The Revenant & Yellowstone National Park

Yesterday sweet husband and I took in an afternoon movie; The Revenant featuring Leonardo DiCaprio as Hugh Glass (c. 1780 – 1833). Based on true events, Glass was an American frontiersman, fur trapper, and explorer of the watershed of the Upper Missouri River in present-day Montana, North Dakota, South Dakota, and the Platte River area of Nebraska.

Although it was never stated where these events took place, there was one mention that someone was last spotted near the “yellow stone”. Yellowstone is called Yellowstone because the river flows through a yellow stoned canyon.

As you know by now, we spent the summer in Wyoming and Montana, therefore, from the scenery, I believe this part of the story of his life took place in that area; perhaps what is now the Chief Joseph Highway area?

I’m not a movie critic, but the cinematography was academy award quality.

Seeing this movie, which is extremely rough, took me back to Wyoming and Montana; it has haunted me all day.

It started with Glass walking through an overflowing creek in the middle of a forest. The first sounds were of an Elk Stagg trumpet. It is an unmistakable, loud and wonderful sound. One can actually go to YouTube and type in, “Elk Sound”, to hear it, you will never forget it – please do.

There was only one scene involving Bison, but they were stampeding away from a pack of wolves. The Bison’s trumpet or groaning sounds more like a lion. The rocks, cliffs, Lodge Pole Pines, rivers and waterfalls took me “home” to Yellowstone.

This 144 year old national park is located primarily in the state of Wyoming, although it also extends into Montana and Idaho and oh how I love it and miss it.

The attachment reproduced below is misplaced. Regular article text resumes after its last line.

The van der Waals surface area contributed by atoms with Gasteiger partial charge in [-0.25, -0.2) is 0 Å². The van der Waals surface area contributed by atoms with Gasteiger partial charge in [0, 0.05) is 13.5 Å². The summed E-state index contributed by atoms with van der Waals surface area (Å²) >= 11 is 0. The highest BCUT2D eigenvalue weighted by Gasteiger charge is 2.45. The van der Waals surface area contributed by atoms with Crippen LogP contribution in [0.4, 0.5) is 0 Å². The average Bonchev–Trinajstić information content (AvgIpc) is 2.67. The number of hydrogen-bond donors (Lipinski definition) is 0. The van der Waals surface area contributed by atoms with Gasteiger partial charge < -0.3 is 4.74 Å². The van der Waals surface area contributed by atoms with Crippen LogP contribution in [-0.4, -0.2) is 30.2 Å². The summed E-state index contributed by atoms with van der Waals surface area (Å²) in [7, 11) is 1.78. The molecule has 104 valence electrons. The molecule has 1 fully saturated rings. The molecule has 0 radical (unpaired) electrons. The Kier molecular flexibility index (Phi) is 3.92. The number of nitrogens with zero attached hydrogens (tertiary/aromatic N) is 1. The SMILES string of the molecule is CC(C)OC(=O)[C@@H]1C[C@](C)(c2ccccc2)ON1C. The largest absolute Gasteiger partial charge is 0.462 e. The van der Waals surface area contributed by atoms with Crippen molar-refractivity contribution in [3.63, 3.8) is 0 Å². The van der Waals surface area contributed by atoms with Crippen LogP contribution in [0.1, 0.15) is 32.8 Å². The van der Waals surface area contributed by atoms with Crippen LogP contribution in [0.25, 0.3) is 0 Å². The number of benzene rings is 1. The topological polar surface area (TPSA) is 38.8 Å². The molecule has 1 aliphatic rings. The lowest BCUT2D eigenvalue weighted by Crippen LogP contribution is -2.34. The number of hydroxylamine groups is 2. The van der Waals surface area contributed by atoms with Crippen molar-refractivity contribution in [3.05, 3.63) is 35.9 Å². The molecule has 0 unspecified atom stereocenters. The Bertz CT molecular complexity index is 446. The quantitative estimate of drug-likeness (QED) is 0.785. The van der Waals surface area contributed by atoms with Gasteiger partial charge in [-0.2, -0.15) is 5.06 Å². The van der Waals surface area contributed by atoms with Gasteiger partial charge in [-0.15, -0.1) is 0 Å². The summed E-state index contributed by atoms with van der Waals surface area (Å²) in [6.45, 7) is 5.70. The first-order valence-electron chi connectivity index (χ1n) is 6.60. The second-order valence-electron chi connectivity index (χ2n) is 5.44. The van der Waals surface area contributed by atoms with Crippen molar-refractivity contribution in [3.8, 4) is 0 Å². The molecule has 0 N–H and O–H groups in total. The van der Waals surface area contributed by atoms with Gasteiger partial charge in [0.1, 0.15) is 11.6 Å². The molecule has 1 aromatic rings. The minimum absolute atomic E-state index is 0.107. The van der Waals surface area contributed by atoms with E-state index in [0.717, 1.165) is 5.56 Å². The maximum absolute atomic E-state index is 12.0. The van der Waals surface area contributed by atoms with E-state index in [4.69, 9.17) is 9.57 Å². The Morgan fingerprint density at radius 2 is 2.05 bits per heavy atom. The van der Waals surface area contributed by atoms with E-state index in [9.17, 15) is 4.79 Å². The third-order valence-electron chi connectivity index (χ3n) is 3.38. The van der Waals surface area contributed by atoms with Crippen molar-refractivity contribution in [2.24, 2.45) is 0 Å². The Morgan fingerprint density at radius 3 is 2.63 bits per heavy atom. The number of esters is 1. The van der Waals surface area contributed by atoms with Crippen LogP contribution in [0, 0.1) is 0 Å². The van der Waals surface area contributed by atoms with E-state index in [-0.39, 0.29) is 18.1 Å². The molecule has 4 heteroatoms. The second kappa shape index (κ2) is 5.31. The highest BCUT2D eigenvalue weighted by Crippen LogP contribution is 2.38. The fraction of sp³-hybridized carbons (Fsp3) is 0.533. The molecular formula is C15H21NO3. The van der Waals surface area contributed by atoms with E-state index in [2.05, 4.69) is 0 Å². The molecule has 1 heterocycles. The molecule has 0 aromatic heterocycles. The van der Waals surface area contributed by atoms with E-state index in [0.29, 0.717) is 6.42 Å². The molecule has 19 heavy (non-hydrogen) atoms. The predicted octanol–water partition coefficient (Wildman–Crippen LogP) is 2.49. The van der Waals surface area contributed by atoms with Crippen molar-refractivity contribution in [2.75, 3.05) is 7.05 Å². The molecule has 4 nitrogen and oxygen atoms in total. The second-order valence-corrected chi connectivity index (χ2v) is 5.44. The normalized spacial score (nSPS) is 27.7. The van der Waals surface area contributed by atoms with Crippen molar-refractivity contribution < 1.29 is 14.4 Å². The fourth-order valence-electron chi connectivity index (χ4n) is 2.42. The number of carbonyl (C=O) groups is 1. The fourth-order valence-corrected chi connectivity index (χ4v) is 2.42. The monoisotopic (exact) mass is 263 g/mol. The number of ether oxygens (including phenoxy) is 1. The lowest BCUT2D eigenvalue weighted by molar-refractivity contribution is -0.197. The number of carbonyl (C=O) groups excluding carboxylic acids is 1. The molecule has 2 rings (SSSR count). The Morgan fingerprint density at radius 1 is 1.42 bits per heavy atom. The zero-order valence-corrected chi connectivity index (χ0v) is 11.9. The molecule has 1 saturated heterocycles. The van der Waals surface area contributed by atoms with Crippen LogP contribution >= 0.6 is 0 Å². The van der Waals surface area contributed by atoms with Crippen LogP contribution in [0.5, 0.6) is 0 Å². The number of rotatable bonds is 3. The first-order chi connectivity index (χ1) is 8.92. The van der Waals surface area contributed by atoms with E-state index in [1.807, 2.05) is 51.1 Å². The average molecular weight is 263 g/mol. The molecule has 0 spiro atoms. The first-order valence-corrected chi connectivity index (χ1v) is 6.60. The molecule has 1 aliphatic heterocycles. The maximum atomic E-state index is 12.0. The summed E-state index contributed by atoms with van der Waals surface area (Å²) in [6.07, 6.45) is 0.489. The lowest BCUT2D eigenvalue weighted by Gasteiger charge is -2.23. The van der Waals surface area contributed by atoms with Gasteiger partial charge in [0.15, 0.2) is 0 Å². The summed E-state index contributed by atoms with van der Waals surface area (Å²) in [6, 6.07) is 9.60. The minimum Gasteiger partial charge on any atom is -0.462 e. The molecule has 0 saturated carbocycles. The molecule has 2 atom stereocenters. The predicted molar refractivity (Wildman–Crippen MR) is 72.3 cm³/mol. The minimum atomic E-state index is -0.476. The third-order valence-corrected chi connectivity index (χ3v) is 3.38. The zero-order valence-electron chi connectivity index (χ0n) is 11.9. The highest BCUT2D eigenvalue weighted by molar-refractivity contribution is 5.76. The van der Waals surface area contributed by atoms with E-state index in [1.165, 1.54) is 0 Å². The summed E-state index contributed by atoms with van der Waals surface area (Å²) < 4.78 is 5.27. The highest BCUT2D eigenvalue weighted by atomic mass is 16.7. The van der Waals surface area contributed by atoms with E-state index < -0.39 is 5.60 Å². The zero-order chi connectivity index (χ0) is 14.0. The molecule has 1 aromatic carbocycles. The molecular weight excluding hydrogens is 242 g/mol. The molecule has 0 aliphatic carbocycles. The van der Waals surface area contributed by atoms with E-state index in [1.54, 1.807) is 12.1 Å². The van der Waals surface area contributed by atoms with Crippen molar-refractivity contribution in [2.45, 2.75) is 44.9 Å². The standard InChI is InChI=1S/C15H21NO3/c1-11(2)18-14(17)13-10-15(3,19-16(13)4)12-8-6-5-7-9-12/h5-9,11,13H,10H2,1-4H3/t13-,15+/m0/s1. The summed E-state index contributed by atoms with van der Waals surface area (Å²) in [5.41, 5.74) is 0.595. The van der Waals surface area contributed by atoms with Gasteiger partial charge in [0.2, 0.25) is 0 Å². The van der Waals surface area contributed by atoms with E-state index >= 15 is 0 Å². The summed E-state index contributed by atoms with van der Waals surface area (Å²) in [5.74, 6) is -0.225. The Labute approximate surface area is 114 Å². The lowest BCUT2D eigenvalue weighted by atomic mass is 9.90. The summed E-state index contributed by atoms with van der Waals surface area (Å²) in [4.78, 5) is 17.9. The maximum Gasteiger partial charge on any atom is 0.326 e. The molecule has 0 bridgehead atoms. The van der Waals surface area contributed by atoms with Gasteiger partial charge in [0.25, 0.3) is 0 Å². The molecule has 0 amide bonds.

The stats:

  • It spans an area of 3,468.4 square miles comprising lakes, canyons, rivers and mountain ranges.
  • Yellowstone Lake is one of the largest high-elevation lakes in North America and is centered over the Yellowstone Caldera, the largest super volcano on the continent.
  • This lake has MORE thermal features under water than in the entire rest of the park.
  • The caldera is considered an active volcano. It has erupted with tremendous force several times in the last two million years.
  • Half of the WORLD’S geothermal features are in Yellowstone, fueled by this ongoing volcanism.
  • Lava flows and rocks from volcanic eruptions cover most of the land area of Yellowstone.
  • The park is the centerpiece of the Greater Yellowstone Ecosystem, the largest remaining nearly-intact ecosystem in the Earth’s northern temperate zone.
  • If you work in the park, naturally you live in the park. If you need something as simple as a haircut you will need to drive an hour and half, in good traffic (which is rare), one way.
  • They do have general stores and small health clinics in each village within the park.

One clear evening in August we drove up to Hayden Valley to hopefully see the asteroid events and the Milky Way and, of course try to hear the Elk and Bison trumpet and groan. We were successful on all counts.

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We made friends easily with several of our co-workers and hope to see five of them in the next couple of weeks.